1. Objectives of the Bill: The objectives of the Bill could be to ensure that the State and the Central governments take effective measures for preventing, controlling, prosecuting perpetrators for communal violence and providing relief and reparations to victims and survivors. The Bill, through its provisions, could address the twin objectives of a) providing justice, reparations and security to victims and survivors; and b) ensuring accountability of public officials responsible for addressing communal and sectarian violence for their wrongful actions and their inactions.
2. Preventing Communal Violence: Since it has been observed that incidents of communal violence in recent times are not spontaneous outbursts but executed with meticulous planning and preparation, it would be desirable for the Bill to have adequate provisions for prevention of communal violence. The provisions could focus on state responsibility for arresting hate rumours, speeches, writings and other actions (such as processions) that incite hatred and violence, and to properly implement the relevant provisions of the Criminal Procedure Code and other criminal law provisions without fear or favour. State officials ought to be made accountable, through administrative, criminal and civil action, for failure to diligently exercise their duty to prevent communal and sectarian violence.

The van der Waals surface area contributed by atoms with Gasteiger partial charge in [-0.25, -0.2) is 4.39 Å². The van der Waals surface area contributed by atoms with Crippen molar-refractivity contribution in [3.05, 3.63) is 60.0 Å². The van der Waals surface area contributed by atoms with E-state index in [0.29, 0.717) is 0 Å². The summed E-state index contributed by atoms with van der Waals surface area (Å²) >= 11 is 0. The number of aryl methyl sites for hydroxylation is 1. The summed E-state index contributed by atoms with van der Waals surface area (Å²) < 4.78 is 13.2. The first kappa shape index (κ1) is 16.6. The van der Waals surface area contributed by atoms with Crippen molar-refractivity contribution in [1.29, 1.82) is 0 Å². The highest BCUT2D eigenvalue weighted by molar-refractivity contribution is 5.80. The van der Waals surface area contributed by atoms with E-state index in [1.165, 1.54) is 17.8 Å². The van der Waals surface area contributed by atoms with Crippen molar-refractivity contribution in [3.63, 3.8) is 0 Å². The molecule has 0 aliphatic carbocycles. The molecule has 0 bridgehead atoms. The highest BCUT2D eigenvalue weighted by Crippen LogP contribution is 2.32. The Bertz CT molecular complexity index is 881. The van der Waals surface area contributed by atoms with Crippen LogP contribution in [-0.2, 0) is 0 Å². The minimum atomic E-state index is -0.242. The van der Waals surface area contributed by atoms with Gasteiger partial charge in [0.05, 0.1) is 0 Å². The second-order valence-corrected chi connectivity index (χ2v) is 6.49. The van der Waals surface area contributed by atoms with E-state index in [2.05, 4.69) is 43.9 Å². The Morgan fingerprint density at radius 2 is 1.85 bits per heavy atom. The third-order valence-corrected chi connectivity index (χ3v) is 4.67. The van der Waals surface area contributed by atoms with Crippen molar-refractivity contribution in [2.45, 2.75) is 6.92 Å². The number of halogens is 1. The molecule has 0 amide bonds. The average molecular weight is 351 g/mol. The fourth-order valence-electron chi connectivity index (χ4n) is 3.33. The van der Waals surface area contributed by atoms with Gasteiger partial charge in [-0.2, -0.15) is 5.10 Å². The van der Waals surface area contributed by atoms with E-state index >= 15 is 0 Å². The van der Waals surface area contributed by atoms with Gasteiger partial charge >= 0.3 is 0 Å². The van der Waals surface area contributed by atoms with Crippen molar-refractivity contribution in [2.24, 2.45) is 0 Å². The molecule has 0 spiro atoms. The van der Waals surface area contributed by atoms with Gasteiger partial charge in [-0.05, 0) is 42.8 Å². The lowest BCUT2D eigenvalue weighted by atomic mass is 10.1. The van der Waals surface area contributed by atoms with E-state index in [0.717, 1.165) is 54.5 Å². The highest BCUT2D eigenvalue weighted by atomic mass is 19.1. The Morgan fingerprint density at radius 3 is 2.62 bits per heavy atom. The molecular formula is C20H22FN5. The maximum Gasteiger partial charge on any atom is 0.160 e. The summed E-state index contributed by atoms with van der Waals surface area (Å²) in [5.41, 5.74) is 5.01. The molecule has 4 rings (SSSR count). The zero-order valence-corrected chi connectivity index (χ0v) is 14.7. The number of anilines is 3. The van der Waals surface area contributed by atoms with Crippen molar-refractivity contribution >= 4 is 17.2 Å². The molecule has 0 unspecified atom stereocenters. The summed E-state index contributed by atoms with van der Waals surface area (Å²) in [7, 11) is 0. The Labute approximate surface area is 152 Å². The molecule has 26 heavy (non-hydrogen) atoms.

3. Defining New Crimes: We are convinced that the Bill would have to define and introduce new crimes into Indian criminal law as the existing provisions of the Indian Penal Code are grossly inadequate and inappropriate in capturing the elements or the gravity of crimes committed in contexts of communal and sectarian violence. The restricted statutory definition of rape and the absence of the crimes of torture in Indian law are cases in point. Based on the experiences of victims and survivors facing such violence, as well as by drawing upon international standards, new crimes could include: genocide, crimes against humanity, torture, enforced disappearance, a range of crimes related to sexual violence and persecution based on religion and other grounds, in addition to a precise definition of communal and sectarian violence.
4. Registration of FIRs, Investigation & Prosecution: Given the past experience of institutional communal bias and prejudice, leading to deliberate refusal to register FIRs or registration of FIRs in a manner that would scuttle justice, innovative provisions ought to be worked out so that the entire case is not dependent solely on the FIR which is registered by the police personnel. No adverse inference should be drawn of delayed lodging of FIR, absence of material evidence, discrepancies in statements recorded by the police. Any variance in the testimonies of the victim-witnesses should be taken as admissible evidence if they withstand the cross-examination. Investigation should be conducted by the police in a time-bound and transparent manner, with adequate checks and balances in place to ensure the investigating officers perform their duty with due diligence. Investigation wing of the police ought to be separated from the law and order wing. Prosecutors ought to have institutional discretion and functional autonomy in handling cases related to communal and sectarian violence, and be free from political / bureaucratic pressures.